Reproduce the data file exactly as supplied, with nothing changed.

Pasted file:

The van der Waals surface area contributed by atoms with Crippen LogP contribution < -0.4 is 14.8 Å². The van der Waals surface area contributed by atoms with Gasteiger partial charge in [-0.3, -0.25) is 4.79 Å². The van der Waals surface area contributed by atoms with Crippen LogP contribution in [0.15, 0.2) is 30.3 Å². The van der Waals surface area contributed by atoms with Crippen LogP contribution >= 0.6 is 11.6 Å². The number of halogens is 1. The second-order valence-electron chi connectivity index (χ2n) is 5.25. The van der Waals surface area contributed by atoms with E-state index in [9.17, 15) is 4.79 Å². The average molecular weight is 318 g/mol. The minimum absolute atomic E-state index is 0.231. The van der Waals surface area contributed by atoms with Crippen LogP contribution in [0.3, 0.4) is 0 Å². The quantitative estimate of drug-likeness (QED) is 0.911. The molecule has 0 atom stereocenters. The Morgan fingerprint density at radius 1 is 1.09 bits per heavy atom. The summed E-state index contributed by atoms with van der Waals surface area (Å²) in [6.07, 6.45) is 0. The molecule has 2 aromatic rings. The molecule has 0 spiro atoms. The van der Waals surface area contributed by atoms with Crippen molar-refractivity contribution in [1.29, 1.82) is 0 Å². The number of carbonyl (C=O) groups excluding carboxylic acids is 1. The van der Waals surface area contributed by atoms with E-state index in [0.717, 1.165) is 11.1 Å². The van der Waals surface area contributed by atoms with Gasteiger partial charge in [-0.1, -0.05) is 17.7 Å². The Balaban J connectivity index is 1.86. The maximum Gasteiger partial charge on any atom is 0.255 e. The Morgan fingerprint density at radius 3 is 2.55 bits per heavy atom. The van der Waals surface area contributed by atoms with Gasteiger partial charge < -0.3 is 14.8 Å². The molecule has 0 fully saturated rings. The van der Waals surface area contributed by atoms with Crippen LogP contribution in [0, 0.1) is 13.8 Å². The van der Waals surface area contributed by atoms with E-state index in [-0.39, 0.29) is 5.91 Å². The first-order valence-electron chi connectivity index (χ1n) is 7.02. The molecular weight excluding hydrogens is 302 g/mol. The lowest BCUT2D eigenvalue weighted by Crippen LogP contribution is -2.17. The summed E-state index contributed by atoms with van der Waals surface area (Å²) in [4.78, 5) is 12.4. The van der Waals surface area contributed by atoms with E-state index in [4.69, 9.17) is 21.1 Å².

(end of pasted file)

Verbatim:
The van der Waals surface area contributed by atoms with Crippen LogP contribution < -0.4 is 14.8 Å². The van der Waals surface area contributed by atoms with Gasteiger partial charge in [-0.3, -0.25) is 4.79 Å². The van der Waals surface area contributed by atoms with Crippen LogP contribution in [0.15, 0.2) is 30.3 Å². The van der Waals surface area contributed by atoms with Crippen LogP contribution >= 0.6 is 11.6 Å². The number of halogens is 1. The second-order valence-electron chi connectivity index (χ2n) is 5.25. The van der Waals surface area contributed by atoms with E-state index in [9.17, 15) is 4.79 Å². The average molecular weight is 318 g/mol. The minimum absolute atomic E-state index is 0.231. The van der Waals surface area contributed by atoms with Crippen LogP contribution in [0.3, 0.4) is 0 Å². The quantitative estimate of drug-likeness (QED) is 0.911. The molecule has 0 atom stereocenters. The Morgan fingerprint density at radius 1 is 1.09 bits per heavy atom. The summed E-state index contributed by atoms with van der Waals surface area (Å²) in [6.07, 6.45) is 0. The molecule has 2 aromatic rings. The molecule has 0 spiro atoms. The van der Waals surface area contributed by atoms with Crippen molar-refractivity contribution in [1.29, 1.82) is 0 Å². The number of carbonyl (C=O) groups excluding carboxylic acids is 1. The van der Waals surface area contributed by atoms with E-state index in [0.717, 1.165) is 11.1 Å². The van der Waals surface area contributed by atoms with Gasteiger partial charge in [-0.1, -0.05) is 17.7 Å². The Balaban J connectivity index is 1.86. The maximum Gasteiger partial charge on any atom is 0.255 e. The Morgan fingerprint density at radius 3 is 2.55 bits per heavy atom. The van der Waals surface area contributed by atoms with Gasteiger partial charge < -0.3 is 14.8 Å². The molecule has 0 fully saturated rings. The van der Waals surface area contributed by atoms with Crippen LogP contribution in [0, 0.1) is 13.8 Å². The van der Waals surface area contributed by atoms with E-state index in [-0.39, 0.29) is 5.91 Å². The first-order valence-electron chi connectivity index (χ1n) is 7.02. The molecular weight excluding hydrogens is 302 g/mol. The lowest BCUT2D eigenvalue weighted by Crippen LogP contribution is -2.17. The summed E-state index contributed by atoms with van der Waals surface area (Å²) in [4.78, 5) is 12.4. The van der Waals surface area contributed by atoms with E-state index in [4.69, 9.17) is 21.1 Å².